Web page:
Grazing guide offers tips to improve pasture and save money

Saving money and promoting healthy soils are two of the objectives of a new “grazing guide”, launched at this year’s Oxford Farming Conference.

The guide sets out some practical action farmers can take to safeguard their futures.

See also: Find all our grassland management content in one place 

The Great Grazing Guide has been compiled by the Prince’s Countryside Fund (PCF) and McDonald’s UK & Ireland, in conjunction with pasture expert Precision Grazing.

The project is in response to farmer concerns at the huge increase in their input costs, in particular fertilisers.

PCF executive director Keith Halstead said: “Not only will the ideas contained in this guide help save money at this very difficult time, but they will also enable farmers to work with nature on their farm, by focusing on the importance of healthy soil.”

The guide looks at a number of activities and techniques that farmers can adopt to help save money, while maintaining or increasing productivity, including:

  • How farmers can enrich their soil to improve pasture and forage
  • How to make the most of farmyard manure (FYM) and slurry to improve grazing and save on concentrates
  • How to use artificial fertiliser most effectively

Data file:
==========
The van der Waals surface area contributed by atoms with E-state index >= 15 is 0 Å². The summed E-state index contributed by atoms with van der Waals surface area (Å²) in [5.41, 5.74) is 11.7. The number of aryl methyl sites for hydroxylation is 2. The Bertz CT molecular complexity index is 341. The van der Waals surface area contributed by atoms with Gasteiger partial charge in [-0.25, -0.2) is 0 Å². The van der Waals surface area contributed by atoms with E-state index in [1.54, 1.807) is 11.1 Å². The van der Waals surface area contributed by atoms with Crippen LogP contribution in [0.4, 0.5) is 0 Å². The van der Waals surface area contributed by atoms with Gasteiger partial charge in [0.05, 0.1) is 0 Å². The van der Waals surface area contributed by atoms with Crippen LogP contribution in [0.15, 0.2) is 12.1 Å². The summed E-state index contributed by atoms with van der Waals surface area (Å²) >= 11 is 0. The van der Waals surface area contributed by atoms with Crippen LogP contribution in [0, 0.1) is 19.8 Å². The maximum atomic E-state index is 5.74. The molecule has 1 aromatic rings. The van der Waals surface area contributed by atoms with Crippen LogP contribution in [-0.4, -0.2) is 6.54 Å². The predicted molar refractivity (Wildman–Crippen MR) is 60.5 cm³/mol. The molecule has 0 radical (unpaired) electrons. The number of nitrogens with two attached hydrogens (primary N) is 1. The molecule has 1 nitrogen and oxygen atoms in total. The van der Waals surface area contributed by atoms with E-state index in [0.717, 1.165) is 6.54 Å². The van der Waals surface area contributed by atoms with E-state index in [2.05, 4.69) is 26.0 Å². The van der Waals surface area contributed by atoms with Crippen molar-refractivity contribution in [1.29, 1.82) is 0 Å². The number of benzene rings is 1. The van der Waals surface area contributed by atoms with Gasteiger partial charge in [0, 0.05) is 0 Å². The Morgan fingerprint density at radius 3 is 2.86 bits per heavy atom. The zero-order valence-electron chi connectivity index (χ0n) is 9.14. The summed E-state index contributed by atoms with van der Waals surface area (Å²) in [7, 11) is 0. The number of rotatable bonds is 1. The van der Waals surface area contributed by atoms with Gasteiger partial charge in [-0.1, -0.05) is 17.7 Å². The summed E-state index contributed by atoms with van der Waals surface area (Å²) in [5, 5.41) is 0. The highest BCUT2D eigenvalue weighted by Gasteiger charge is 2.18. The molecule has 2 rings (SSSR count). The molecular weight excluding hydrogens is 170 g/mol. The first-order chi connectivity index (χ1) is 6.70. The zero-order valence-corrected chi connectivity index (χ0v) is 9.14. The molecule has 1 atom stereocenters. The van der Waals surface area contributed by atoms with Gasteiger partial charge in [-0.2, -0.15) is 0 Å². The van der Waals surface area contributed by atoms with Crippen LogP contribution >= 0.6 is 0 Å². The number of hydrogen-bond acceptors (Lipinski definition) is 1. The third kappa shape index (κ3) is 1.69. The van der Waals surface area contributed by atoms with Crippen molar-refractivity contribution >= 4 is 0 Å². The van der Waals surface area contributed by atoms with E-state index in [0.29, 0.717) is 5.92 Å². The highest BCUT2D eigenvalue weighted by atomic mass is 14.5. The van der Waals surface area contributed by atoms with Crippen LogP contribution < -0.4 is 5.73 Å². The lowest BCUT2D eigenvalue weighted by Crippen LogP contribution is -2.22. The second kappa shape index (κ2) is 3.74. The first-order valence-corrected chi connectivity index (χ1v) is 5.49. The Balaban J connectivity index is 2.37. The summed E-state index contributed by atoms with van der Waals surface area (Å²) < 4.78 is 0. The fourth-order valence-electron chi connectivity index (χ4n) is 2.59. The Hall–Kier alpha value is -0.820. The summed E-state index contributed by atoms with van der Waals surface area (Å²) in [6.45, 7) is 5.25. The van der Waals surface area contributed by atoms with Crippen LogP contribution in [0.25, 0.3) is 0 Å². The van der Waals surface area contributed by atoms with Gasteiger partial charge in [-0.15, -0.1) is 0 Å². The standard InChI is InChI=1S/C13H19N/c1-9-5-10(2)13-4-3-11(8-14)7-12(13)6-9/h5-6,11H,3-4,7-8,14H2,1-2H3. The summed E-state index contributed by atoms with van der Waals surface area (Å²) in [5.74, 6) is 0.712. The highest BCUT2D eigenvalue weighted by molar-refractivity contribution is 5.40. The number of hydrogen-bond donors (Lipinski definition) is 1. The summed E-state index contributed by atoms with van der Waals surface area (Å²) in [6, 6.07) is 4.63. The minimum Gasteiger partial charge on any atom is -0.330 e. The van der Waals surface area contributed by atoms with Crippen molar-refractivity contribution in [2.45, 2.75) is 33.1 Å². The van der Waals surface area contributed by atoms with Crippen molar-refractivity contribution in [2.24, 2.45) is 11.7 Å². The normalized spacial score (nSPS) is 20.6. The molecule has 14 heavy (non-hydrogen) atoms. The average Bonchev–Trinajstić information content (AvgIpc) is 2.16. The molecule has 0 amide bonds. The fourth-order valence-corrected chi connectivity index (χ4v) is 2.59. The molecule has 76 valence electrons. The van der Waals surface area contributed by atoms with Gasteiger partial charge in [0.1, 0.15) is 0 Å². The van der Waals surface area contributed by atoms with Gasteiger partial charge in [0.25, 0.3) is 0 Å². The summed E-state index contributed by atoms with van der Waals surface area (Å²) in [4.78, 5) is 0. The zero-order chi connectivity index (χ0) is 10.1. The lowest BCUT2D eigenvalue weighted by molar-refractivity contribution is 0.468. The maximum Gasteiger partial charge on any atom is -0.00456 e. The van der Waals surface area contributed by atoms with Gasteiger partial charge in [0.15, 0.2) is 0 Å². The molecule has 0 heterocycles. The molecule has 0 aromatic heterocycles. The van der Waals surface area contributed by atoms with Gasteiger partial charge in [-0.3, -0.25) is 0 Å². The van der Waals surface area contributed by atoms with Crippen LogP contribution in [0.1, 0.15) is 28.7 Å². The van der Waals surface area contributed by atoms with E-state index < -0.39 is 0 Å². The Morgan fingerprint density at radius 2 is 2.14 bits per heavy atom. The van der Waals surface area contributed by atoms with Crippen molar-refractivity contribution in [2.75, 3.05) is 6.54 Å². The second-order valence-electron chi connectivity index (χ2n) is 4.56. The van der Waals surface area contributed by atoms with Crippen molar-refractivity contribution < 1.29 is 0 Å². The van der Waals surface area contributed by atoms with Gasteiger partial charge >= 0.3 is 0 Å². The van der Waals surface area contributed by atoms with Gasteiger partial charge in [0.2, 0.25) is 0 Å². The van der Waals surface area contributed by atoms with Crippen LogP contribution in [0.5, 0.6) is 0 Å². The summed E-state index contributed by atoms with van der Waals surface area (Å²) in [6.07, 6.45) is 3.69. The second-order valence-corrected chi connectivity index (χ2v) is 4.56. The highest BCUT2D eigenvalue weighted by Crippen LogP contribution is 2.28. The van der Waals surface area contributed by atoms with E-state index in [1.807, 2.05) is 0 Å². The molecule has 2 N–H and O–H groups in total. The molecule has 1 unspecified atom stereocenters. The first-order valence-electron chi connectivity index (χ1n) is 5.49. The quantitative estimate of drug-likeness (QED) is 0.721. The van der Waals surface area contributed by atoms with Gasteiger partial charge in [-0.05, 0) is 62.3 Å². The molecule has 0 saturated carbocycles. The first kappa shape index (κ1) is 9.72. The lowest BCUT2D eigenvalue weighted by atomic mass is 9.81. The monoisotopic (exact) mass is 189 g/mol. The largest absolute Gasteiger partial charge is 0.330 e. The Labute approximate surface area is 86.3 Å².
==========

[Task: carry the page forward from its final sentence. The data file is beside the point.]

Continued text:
• How to get the most out of pasture through the use of herbal leys and techniques such as rotational grazing.

For example, in the section on FYM and slurry, the guide emphasises the need to analyse the soil first to understand what is already there.

It also covers the importance of getting the timing of spreading right, to avoid run-off and leaching.

Covering dung heaps, or allowing a crust to develop on slurry, can halve the loss of nitrogen through ammonia emissions, while preventing rainwater from entering will avoid the dilution of nutrients.

Precision application, perhaps using shared equipment or contractors, is also recommended to get the organic fertilisers to where they are most needed.

If using artificial fertiliser, this should be applied only when the crop is growing – for which the soil temperature at 10cm below the surface must be above 5C, with adequate moisture.

The guide also features case studies from British farmers who have already made changes to their fertiliser and feed use, and checklists to help farmers plan activities that might work on their farms.

It is the latest initiative from the three-year partnership between McDonald’s and the PCF.